How does one luxury hotel stand out from another? The gal is continually amazed at unique qualities in any property that really does make it to the top. Take Four Seasons Hotel San Francisco and its room service menu, shown to the left. This is a glorious A4-sized production: open the full-colour cover one side and you get menu items, turn it through 180-degrees and you open up to a full-colour essay, with illustrations, of the art of Nicole Markoff, with details of such works as her 20 by 48-inch diptych on brushed aluminium, Watershed. You find out that the San Francisco-based artist dabbled for a time in her own fashion brand, Nicacelly, but that is now in archive mode, for which read she has given up on fashion.
The 277-room hotel switched to these art menus about a year ago, and the artist changes with the seasons. Apparently having such menus does not increase either the number of orders, or the size and value of them, but the concept certainly fascinated me, and encouraged me to order dinner. It was a really happy experience, as you can see from the right: delivery was in 20 minutes, I liked the stylish checked cloth, and the really ample amount of spinach. I looked again at the menu. It includes breakfast packages, to go, and dishes for little kids (Happy Camper, with silver-dollar pancakes) and for teens (say a small beef tenderloin with mash or rice, and broccolino or carrots). The all-ages, all-night menu suggests a Kobe beef burger which shows that there is someone around at 2 a.m. who knows how to cook.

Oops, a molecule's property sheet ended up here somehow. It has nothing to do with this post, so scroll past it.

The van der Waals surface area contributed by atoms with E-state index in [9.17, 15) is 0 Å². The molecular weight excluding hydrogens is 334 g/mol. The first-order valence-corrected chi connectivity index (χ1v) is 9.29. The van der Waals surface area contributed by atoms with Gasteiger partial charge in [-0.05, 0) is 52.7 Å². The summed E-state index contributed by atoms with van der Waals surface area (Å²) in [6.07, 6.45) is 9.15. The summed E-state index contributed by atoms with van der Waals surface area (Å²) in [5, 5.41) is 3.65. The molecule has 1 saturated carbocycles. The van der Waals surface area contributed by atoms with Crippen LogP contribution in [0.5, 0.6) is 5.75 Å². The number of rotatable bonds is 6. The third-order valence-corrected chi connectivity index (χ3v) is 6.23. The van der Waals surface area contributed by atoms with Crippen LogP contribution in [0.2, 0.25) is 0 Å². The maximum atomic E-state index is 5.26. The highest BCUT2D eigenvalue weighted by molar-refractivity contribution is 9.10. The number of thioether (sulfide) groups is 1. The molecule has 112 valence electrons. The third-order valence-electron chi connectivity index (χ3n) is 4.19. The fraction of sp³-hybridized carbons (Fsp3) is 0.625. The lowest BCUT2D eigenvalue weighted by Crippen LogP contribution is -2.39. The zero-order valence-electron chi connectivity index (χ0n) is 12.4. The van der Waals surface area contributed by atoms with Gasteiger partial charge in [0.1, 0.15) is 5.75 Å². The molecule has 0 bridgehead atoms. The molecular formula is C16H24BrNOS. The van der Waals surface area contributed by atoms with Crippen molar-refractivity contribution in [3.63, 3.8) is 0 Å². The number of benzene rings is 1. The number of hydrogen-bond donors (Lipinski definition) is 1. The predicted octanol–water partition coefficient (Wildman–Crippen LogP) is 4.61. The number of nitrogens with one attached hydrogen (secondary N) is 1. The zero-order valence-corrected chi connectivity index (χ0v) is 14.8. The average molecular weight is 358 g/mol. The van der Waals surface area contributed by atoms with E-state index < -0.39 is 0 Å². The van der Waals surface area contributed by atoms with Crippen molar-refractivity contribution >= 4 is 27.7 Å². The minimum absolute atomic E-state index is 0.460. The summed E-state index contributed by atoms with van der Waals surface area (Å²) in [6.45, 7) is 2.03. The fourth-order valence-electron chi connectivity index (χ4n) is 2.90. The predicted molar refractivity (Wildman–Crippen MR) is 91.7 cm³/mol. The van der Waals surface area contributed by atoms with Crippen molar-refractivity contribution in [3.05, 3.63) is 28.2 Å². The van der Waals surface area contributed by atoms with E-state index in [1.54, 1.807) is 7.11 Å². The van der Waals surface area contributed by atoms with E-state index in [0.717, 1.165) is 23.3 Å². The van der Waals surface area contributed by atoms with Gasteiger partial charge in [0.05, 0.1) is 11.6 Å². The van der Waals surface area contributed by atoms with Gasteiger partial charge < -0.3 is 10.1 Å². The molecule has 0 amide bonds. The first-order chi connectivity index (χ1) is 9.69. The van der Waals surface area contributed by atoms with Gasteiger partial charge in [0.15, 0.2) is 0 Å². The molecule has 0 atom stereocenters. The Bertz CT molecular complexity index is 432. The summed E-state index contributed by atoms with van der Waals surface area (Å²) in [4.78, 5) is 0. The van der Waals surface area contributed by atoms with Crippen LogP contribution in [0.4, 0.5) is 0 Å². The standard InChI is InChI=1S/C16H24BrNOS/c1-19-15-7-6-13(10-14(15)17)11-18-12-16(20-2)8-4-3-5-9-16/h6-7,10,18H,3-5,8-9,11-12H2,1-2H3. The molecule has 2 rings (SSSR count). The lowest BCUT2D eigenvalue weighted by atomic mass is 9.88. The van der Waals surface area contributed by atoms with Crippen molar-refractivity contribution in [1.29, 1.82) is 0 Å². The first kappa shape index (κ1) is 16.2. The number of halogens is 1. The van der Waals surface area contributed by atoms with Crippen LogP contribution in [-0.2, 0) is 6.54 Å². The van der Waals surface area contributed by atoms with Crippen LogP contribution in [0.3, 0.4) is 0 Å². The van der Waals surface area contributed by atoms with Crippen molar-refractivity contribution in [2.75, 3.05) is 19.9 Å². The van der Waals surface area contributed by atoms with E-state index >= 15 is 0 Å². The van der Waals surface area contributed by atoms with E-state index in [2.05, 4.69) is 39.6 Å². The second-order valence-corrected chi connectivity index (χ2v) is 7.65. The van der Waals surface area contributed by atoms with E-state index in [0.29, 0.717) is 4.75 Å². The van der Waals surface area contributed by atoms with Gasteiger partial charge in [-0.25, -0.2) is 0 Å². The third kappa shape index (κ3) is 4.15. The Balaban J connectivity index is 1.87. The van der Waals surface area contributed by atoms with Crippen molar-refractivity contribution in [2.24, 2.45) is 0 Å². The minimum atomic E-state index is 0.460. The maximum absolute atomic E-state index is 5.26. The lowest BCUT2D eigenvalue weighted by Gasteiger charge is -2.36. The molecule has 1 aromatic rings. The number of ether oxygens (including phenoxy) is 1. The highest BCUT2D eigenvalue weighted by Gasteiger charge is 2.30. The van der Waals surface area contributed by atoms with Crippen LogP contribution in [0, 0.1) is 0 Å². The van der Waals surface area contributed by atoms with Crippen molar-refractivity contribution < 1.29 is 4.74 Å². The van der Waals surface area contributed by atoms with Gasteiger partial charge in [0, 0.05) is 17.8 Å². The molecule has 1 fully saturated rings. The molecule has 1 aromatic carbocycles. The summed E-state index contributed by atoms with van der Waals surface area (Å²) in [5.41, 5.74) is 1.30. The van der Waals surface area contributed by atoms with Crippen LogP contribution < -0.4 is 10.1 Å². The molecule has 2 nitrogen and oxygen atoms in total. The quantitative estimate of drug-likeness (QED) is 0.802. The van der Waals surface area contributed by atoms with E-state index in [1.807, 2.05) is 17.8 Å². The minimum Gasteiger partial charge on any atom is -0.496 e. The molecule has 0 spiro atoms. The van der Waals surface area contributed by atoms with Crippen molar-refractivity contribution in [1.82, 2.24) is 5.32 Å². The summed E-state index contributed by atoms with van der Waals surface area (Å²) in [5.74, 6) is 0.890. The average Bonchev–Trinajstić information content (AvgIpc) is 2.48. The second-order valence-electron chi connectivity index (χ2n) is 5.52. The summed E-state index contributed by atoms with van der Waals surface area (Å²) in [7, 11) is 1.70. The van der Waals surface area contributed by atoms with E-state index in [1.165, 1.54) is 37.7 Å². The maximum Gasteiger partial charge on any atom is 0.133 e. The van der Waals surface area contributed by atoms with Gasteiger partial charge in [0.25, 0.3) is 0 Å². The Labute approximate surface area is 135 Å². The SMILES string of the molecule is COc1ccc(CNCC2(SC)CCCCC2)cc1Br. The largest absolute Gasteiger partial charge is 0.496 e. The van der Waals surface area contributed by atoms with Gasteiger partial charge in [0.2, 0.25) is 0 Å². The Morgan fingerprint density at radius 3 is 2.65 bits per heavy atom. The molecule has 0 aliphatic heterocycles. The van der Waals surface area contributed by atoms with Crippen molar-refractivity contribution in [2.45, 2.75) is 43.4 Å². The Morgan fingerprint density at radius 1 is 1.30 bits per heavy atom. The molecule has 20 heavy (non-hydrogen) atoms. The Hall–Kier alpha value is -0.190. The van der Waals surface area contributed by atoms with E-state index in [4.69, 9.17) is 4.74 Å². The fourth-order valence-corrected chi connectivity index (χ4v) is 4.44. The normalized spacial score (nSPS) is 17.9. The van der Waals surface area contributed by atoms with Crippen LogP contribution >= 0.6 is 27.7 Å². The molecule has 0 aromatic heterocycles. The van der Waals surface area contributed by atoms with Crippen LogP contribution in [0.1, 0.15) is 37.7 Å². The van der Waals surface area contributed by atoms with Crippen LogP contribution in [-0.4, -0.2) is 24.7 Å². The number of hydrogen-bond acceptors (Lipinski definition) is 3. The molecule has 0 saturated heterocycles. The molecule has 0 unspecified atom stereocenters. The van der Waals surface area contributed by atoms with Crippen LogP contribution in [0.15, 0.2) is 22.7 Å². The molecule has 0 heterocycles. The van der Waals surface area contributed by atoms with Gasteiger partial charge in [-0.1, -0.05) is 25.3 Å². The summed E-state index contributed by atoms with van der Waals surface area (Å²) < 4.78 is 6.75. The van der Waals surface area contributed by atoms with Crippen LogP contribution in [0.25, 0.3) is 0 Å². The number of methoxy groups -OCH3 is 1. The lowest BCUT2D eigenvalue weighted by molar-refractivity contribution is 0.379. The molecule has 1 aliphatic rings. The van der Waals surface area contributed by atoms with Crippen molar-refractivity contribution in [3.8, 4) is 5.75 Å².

Doug Housley the GM here for the last seven years, is constantly upgrading. The hotel had sensational art from its very start, in October 2001, but enhancements include not only the room service menus but also his own welcome cards, as shown above (does he colour them himself?). The hotel’s integral wellness facility has been upgraded – it is now an Equinox, much more professional than before. Three years ago the hotel revamped its main dining, leading off the lobby on the fifth floor of the building, which opens directly off Market. The re-done bar and restaurant, designed by AvroKO, are called MKT, accordingly.
As Doug Housley says, it is tons better for a luxury hotel to have a really great bar than a really great restaurant. Come late afternoon, especially weekdays, MKT Bar is such a post-work hang-out for regulars in the financial district around that it spills over into the lobby proper, and there is a buzz of noise. A really great bar, even if it offers food like this one, also channels business to the restaurant, especially if one is easily reached from the other. But even at breakfast, when the bar is empty, MKT, the restaurant, is regular start-the-day hangout for scions of banks and private equity. Many around us chose healthy berries and steel-cut oats, as did Doug Housley. No, do not ask me what I ate. NOW SEE A VIDEO OF MY ROOM, BELOW